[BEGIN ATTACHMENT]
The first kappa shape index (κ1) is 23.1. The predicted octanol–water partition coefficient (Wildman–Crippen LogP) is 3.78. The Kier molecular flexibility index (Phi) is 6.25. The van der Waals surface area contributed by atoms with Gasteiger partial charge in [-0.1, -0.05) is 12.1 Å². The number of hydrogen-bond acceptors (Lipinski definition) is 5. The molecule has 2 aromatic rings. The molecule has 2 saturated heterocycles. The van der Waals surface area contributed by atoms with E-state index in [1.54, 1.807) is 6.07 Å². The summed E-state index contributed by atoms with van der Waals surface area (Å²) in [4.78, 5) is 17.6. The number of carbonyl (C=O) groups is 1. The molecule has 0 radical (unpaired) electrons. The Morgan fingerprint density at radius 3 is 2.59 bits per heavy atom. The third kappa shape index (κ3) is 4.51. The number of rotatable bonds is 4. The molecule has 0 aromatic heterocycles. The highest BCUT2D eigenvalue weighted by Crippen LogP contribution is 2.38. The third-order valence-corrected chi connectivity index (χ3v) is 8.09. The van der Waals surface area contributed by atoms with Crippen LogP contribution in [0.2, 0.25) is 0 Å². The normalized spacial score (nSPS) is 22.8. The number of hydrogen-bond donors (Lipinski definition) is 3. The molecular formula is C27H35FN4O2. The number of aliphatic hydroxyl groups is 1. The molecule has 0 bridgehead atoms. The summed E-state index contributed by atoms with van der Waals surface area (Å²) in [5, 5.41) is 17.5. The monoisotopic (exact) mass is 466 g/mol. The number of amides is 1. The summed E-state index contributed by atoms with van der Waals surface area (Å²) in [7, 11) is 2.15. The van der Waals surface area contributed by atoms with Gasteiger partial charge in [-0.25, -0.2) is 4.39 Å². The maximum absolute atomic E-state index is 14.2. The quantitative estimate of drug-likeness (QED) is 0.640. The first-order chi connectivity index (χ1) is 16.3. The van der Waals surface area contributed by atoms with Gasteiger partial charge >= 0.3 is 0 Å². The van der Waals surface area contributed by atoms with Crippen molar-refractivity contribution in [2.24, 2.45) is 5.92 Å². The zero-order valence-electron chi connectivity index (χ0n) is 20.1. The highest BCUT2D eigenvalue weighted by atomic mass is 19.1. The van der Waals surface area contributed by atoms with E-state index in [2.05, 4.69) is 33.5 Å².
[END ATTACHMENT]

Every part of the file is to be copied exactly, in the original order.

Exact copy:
The first kappa shape index (κ1) is 23.1. The predicted octanol–water partition coefficient (Wildman–Crippen LogP) is 3.78. The Kier molecular flexibility index (Phi) is 6.25. The van der Waals surface area contributed by atoms with Gasteiger partial charge in [-0.1, -0.05) is 12.1 Å². The number of hydrogen-bond acceptors (Lipinski definition) is 5. The molecule has 2 aromatic rings. The molecule has 2 saturated heterocycles. The van der Waals surface area contributed by atoms with E-state index in [1.54, 1.807) is 6.07 Å². The summed E-state index contributed by atoms with van der Waals surface area (Å²) in [4.78, 5) is 17.6. The number of carbonyl (C=O) groups is 1. The molecule has 0 radical (unpaired) electrons. The Morgan fingerprint density at radius 3 is 2.59 bits per heavy atom. The third kappa shape index (κ3) is 4.51. The number of rotatable bonds is 4. The molecule has 0 aromatic heterocycles. The highest BCUT2D eigenvalue weighted by Crippen LogP contribution is 2.38. The third-order valence-corrected chi connectivity index (χ3v) is 8.09. The van der Waals surface area contributed by atoms with Crippen LogP contribution in [0.2, 0.25) is 0 Å². The normalized spacial score (nSPS) is 22.8. The number of hydrogen-bond donors (Lipinski definition) is 3. The molecular formula is C27H35FN4O2. The number of aliphatic hydroxyl groups is 1. The molecule has 0 bridgehead atoms. The summed E-state index contributed by atoms with van der Waals surface area (Å²) in [5, 5.41) is 17.5. The monoisotopic (exact) mass is 466 g/mol. The number of amides is 1. The summed E-state index contributed by atoms with van der Waals surface area (Å²) in [7, 11) is 2.15. The van der Waals surface area contributed by atoms with Gasteiger partial charge in [-0.25, -0.2) is 4.39 Å². The maximum absolute atomic E-state index is 14.2. The quantitative estimate of drug-likeness (QED) is 0.640. The first-order chi connectivity index (χ1) is 16.3. The van der Waals surface area contributed by atoms with Gasteiger partial charge >= 0.3 is 0 Å². The van der Waals surface area contributed by atoms with Crippen molar-refractivity contribution in [2.24, 2.45) is 5.92 Å². The zero-order valence-electron chi connectivity index (χ0n) is 20.1. The highest BCUT2D eigenvalue weighted by atomic mass is 19.1. The van der Waals surface area contributed by atoms with E-state index in [2.05, 4.69) is 33.5 Å².